It is always wise to consider niche job boards when posting for healthcare positions. Professional groups, such as Hospital Pharmacists and the American Physical Therapy Association, maintain specific job boards. Normally the niche sites cost much less and they result in fewer, but qualified applicants. They are never as sophisticated as the national job boards in terms of bells and whistles, but they still deliver the qualified candidates.

So the bottom line is—for postings only, if you are in a CareerBuilder town, then go with CareerBuilder—otherwise go with Monster. And, be acutely aware of what HotJobs! can offer in combination with their demographics and products they have developed to pinpoint an audience. A lot of benefit comes from those Yahoo! accounts and HotJobs! can often provide the sophistication the niche boards can’t with a broad base of job seekers.

If you have a question related to healthcare recruiting you’d like me to answer on a future blog, send me an email at askgreta@tmp.com

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Thomas Delorme
Written by Thomas Delorme

VP, Digital Products & Strategy

2 Comments

  1. Peter Lo Bello

    A new era in recruiting has begun! The economy has changed and with that, recruiting has also changed. The vast majority of companies were "fishing in the same pond" to recruit candidates. Ergo Monster Careerbuilder & Hot Jobs. A wise and new trend has begun.

    The pressure to find the right people with the right skills and the ability to have diversity talent that helps an organization adapt to the ever changing business landscape is increasing dramatically. It has become a matter of being compliant, cost effective, have a strategic advantage and maintain a high quality of recruiting standards.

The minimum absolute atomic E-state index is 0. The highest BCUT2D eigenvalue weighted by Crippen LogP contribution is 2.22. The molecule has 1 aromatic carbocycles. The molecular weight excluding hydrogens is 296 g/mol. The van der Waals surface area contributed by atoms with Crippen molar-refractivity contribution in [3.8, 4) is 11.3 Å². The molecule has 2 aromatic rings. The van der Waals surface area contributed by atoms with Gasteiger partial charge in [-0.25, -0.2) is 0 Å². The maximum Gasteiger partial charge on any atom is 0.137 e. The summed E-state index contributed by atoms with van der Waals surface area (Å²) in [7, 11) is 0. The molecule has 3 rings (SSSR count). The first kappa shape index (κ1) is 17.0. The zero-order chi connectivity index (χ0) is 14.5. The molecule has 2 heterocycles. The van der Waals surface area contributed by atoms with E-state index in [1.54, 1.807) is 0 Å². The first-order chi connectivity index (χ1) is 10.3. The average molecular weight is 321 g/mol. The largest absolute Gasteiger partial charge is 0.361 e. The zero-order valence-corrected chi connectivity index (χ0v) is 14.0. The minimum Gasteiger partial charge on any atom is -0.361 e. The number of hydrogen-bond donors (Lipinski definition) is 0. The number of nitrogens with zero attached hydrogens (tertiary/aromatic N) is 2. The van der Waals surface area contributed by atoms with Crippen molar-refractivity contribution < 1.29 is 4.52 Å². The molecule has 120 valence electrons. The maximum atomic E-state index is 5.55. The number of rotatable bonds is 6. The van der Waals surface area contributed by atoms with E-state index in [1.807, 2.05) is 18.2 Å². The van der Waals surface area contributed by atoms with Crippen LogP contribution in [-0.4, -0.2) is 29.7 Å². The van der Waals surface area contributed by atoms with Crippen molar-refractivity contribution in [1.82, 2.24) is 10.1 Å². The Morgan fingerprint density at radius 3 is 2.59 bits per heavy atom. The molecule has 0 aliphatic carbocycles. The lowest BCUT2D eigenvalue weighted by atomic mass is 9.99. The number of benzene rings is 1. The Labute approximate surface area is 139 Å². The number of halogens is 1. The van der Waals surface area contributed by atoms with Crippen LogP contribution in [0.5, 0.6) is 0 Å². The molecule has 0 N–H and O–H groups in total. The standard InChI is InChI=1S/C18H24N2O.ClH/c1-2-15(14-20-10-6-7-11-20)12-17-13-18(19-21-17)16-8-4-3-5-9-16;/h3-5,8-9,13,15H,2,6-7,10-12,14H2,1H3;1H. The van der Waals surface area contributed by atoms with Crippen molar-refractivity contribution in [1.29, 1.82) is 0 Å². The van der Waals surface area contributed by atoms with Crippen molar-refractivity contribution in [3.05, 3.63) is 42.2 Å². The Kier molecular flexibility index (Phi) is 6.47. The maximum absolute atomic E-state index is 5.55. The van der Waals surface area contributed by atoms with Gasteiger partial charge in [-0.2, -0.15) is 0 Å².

For efficiency and economic reasons, many companies are subscribing to only one large job board. They are then looking to niche job boards to save time, money and maintain the ability to recruit highly qualified candidates.

    Some of the niche boards include:

    WORKPLACE DIVERSITY – 95% have a four year degree or higher and 33% have a masters degree or higher. 55% are female, 35% African American, 30% Hispanic, 11% Asian, 14% Veteran, 3% Native Americans and 7% others including people with disabilities and the gay / lesbian populations.

    THE NATIONAL BLACK MBA ASSOCIATION job board. Approximately 100% of the candidates have an MBA Degree or higher.

    ACCESSIBLE EMPLOYMENT – Dedicated to people with disabilities.

    We do some of our best work when you are constrained by budgets, headcount and the economy. We can build a custom program that meets your specific needs and budget.

    We have programs that range from single job postings, unlimited job postings, candidate resume database searching and e-mail blasts to targeted audiences and banner advertisements.

    Peter Lo Bello
    Plobello@workplacediversity.com